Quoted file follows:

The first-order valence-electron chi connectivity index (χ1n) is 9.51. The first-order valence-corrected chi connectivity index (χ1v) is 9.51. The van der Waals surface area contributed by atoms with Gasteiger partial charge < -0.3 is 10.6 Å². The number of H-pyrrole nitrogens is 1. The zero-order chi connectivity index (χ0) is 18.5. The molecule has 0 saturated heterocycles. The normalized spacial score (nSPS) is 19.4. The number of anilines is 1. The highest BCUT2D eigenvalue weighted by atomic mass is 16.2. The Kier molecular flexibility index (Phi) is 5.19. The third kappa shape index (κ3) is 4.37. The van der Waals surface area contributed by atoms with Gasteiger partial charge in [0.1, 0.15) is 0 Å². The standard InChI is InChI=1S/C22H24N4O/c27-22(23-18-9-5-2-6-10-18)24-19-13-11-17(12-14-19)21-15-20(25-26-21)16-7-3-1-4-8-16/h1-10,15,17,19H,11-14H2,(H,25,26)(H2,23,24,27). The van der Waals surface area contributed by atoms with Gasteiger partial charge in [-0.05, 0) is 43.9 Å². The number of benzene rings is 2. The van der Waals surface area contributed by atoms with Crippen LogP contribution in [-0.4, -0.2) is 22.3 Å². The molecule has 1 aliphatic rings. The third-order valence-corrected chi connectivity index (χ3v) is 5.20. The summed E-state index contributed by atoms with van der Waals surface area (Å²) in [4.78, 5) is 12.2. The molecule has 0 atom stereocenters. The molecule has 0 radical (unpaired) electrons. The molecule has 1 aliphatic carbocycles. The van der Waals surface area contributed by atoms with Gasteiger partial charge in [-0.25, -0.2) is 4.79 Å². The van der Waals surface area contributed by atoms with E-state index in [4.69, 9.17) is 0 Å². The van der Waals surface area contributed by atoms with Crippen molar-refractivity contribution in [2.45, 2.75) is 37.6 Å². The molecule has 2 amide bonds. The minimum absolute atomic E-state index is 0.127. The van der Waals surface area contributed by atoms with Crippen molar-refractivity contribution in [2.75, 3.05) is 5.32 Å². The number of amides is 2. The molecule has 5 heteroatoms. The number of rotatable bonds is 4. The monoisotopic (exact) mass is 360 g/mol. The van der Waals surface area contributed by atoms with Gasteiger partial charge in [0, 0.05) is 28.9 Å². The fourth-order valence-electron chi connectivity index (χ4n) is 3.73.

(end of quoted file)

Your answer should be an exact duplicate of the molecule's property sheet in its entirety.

The first-order valence-electron chi connectivity index (χ1n) is 9.51. The first-order valence-corrected chi connectivity index (χ1v) is 9.51. The van der Waals surface area contributed by atoms with Gasteiger partial charge < -0.3 is 10.6 Å². The number of H-pyrrole nitrogens is 1. The zero-order chi connectivity index (χ0) is 18.5. The molecule has 0 saturated heterocycles. The normalized spacial score (nSPS) is 19.4. The number of anilines is 1. The highest BCUT2D eigenvalue weighted by atomic mass is 16.2. The Kier molecular flexibility index (Phi) is 5.19. The third kappa shape index (κ3) is 4.37. The van der Waals surface area contributed by atoms with Gasteiger partial charge in [0.1, 0.15) is 0 Å². The standard InChI is InChI=1S/C22H24N4O/c27-22(23-18-9-5-2-6-10-18)24-19-13-11-17(12-14-19)21-15-20(25-26-21)16-7-3-1-4-8-16/h1-10,15,17,19H,11-14H2,(H,25,26)(H2,23,24,27). The van der Waals surface area contributed by atoms with Gasteiger partial charge in [-0.05, 0) is 43.9 Å². The number of benzene rings is 2. The van der Waals surface area contributed by atoms with Crippen LogP contribution in [-0.4, -0.2) is 22.3 Å². The molecule has 1 aliphatic rings. The third-order valence-corrected chi connectivity index (χ3v) is 5.20. The summed E-state index contributed by atoms with van der Waals surface area (Å²) in [4.78, 5) is 12.2. The molecule has 0 atom stereocenters. The molecule has 0 radical (unpaired) electrons. The molecule has 1 aliphatic carbocycles. The van der Waals surface area contributed by atoms with Gasteiger partial charge in [-0.25, -0.2) is 4.79 Å². The van der Waals surface area contributed by atoms with E-state index in [4.69, 9.17) is 0 Å². The van der Waals surface area contributed by atoms with Crippen molar-refractivity contribution in [2.45, 2.75) is 37.6 Å². The molecule has 2 amide bonds. The minimum absolute atomic E-state index is 0.127. The van der Waals surface area contributed by atoms with Crippen molar-refractivity contribution in [2.75, 3.05) is 5.32 Å². The number of amides is 2. The molecule has 5 heteroatoms. The number of rotatable bonds is 4. The monoisotopic (exact) mass is 360 g/mol. The van der Waals surface area contributed by atoms with Gasteiger partial charge in [0, 0.05) is 28.9 Å². The fourth-order valence-electron chi connectivity index (χ4n) is 3.73.